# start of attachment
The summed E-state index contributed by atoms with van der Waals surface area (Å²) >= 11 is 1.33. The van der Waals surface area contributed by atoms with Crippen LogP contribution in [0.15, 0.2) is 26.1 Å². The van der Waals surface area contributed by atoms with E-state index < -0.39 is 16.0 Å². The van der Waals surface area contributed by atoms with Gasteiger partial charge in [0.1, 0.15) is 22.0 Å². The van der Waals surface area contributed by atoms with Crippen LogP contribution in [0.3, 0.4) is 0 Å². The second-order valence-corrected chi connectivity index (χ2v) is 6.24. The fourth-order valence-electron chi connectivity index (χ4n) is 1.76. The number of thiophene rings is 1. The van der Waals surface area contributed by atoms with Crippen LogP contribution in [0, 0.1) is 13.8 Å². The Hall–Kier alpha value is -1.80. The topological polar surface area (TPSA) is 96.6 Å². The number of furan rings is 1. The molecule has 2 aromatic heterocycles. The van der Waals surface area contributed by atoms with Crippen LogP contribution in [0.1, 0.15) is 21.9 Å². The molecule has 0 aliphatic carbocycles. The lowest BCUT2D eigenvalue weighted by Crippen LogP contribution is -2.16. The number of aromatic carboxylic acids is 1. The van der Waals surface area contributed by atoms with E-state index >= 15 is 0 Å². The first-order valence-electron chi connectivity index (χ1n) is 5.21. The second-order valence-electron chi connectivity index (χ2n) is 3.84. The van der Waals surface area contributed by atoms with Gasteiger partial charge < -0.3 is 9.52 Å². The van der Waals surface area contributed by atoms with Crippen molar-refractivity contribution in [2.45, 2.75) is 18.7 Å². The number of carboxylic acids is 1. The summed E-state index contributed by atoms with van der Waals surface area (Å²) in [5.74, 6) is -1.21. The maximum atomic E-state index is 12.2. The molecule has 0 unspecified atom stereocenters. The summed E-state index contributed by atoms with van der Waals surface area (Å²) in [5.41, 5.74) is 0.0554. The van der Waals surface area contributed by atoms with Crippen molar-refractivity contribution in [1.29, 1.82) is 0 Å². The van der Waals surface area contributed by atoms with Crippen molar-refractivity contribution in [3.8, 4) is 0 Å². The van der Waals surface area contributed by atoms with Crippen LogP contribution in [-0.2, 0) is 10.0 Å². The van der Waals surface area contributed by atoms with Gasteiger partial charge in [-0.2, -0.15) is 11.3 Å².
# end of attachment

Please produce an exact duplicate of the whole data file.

The summed E-state index contributed by atoms with van der Waals surface area (Å²) >= 11 is 1.33. The van der Waals surface area contributed by atoms with Crippen LogP contribution in [0.15, 0.2) is 26.1 Å². The van der Waals surface area contributed by atoms with E-state index < -0.39 is 16.0 Å². The van der Waals surface area contributed by atoms with Gasteiger partial charge in [0.1, 0.15) is 22.0 Å². The van der Waals surface area contributed by atoms with Crippen LogP contribution in [0.3, 0.4) is 0 Å². The second-order valence-corrected chi connectivity index (χ2v) is 6.24. The fourth-order valence-electron chi connectivity index (χ4n) is 1.76. The number of thiophene rings is 1. The van der Waals surface area contributed by atoms with Crippen LogP contribution in [0, 0.1) is 13.8 Å². The Hall–Kier alpha value is -1.80. The topological polar surface area (TPSA) is 96.6 Å². The number of furan rings is 1. The molecule has 2 aromatic heterocycles. The van der Waals surface area contributed by atoms with Crippen LogP contribution in [0.1, 0.15) is 21.9 Å². The molecule has 0 aliphatic carbocycles. The lowest BCUT2D eigenvalue weighted by Crippen LogP contribution is -2.16. The number of aromatic carboxylic acids is 1. The van der Waals surface area contributed by atoms with E-state index >= 15 is 0 Å². The first-order valence-electron chi connectivity index (χ1n) is 5.21. The second-order valence-electron chi connectivity index (χ2n) is 3.84. The van der Waals surface area contributed by atoms with Gasteiger partial charge < -0.3 is 9.52 Å². The van der Waals surface area contributed by atoms with Crippen molar-refractivity contribution in [2.45, 2.75) is 18.7 Å². The number of carboxylic acids is 1. The summed E-state index contributed by atoms with van der Waals surface area (Å²) in [5.74, 6) is -1.21. The maximum atomic E-state index is 12.2. The molecule has 0 unspecified atom stereocenters. The summed E-state index contributed by atoms with van der Waals surface area (Å²) in [5.41, 5.74) is 0.0554. The van der Waals surface area contributed by atoms with Crippen molar-refractivity contribution in [1.29, 1.82) is 0 Å². The van der Waals surface area contributed by atoms with Crippen molar-refractivity contribution in [3.8, 4) is 0 Å². The van der Waals surface area contributed by atoms with Crippen LogP contribution in [-0.2, 0) is 10.0 Å². The van der Waals surface area contributed by atoms with Gasteiger partial charge in [-0.2, -0.15) is 11.3 Å².